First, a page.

What are your favorite ways to get ready for a new school year? Leave some thoughts below. 

photo credit: Homeschool Supplies via photopin (license)

Friday, July 22, 2016

Recap App: 3 Back-to-School Ideas for Student Videos

Last time we co-authored a blog post, Shaelynn Farnsworth and I shared Blab. It was so much fun and such an easy app to integrate into the classroom we wanted to share another favorite of ours!
Recap is a free video response app created by Swivl which allows students to reflect, respond, and demonstrate through video. Recap is easy to use as both an educator and as a student. It is also an excellent way to model and use digital literacy modes in the classroom! Simply create a class and assign a Recap to students. Questions or prompts can be teacher-created in the forms of text or video, and can be assigned to individual students, small groups, or whole class. When completed, teachers can share the whole “Review Reel”, or each individual child’s video. Share options include email or weblink!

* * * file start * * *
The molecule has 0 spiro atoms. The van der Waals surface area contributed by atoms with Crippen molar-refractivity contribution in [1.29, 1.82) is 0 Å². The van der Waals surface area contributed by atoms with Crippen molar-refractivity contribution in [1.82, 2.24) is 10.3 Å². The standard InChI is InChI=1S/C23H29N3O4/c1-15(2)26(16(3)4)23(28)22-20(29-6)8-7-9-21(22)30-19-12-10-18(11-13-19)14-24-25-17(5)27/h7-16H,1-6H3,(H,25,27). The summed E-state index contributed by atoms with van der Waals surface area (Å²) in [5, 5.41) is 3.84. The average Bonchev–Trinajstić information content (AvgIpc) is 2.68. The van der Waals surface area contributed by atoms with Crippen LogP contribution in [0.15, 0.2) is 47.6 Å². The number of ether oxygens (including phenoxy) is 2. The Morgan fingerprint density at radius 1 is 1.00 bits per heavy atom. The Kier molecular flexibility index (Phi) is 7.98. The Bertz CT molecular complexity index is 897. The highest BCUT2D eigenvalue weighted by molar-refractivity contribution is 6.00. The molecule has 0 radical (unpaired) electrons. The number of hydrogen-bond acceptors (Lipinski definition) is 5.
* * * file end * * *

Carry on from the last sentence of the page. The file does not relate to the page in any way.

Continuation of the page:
Here are 3 Back-to-School Ideas that will have your students (and parents) Recapping through video response:

Reading Interest Inventory - At the beginning of the year, giving students a “Reading Interest Inventory” provides valuable information about each students’ reading preferences and how they view themselves as readers. It also provides a launchpad to place the “right book” into their hands that may hook a reader for a lifetime. Using Recap, students could record themselves on their computer or ipad. These video responses would provide valuable insight to climate and culture of literacy in the classroom. Here are a few of unique questions to include on a Reading Interest Inventory: What is your earliest memory of reading or books? How do you choose a book? What do you notice adults reading? When should a person leave a book? What two books or magazines do you wish we had in our classroom library?